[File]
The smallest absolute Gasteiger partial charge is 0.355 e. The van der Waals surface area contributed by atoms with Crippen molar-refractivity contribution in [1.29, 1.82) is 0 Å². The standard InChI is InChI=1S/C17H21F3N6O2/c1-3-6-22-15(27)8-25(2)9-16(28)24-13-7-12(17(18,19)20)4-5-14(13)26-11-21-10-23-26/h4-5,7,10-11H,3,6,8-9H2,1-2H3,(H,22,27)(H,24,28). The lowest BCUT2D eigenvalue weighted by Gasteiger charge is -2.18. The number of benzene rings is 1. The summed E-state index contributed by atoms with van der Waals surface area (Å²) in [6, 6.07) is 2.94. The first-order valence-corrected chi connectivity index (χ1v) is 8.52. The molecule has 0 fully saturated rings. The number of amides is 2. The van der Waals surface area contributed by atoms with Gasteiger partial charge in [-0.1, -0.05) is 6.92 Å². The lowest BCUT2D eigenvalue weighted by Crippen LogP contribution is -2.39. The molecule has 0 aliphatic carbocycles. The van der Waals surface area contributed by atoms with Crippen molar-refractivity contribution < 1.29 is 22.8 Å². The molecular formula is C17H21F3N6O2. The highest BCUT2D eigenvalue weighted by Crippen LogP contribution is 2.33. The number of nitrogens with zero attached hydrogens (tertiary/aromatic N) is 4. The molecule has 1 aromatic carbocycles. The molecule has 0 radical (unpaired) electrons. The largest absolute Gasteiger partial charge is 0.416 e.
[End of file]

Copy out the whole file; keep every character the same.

The smallest absolute Gasteiger partial charge is 0.355 e. The van der Waals surface area contributed by atoms with Crippen molar-refractivity contribution in [1.29, 1.82) is 0 Å². The standard InChI is InChI=1S/C17H21F3N6O2/c1-3-6-22-15(27)8-25(2)9-16(28)24-13-7-12(17(18,19)20)4-5-14(13)26-11-21-10-23-26/h4-5,7,10-11H,3,6,8-9H2,1-2H3,(H,22,27)(H,24,28). The lowest BCUT2D eigenvalue weighted by Gasteiger charge is -2.18. The number of benzene rings is 1. The summed E-state index contributed by atoms with van der Waals surface area (Å²) in [6, 6.07) is 2.94. The first-order valence-corrected chi connectivity index (χ1v) is 8.52. The molecule has 0 fully saturated rings. The number of amides is 2. The van der Waals surface area contributed by atoms with Gasteiger partial charge in [-0.1, -0.05) is 6.92 Å². The lowest BCUT2D eigenvalue weighted by Crippen LogP contribution is -2.39. The molecule has 0 aliphatic carbocycles. The van der Waals surface area contributed by atoms with Crippen molar-refractivity contribution < 1.29 is 22.8 Å². The molecular formula is C17H21F3N6O2. The highest BCUT2D eigenvalue weighted by Crippen LogP contribution is 2.33. The number of nitrogens with zero attached hydrogens (tertiary/aromatic N) is 4. The molecule has 1 aromatic carbocycles. The molecule has 0 radical (unpaired) electrons. The largest absolute Gasteiger partial charge is 0.416 e.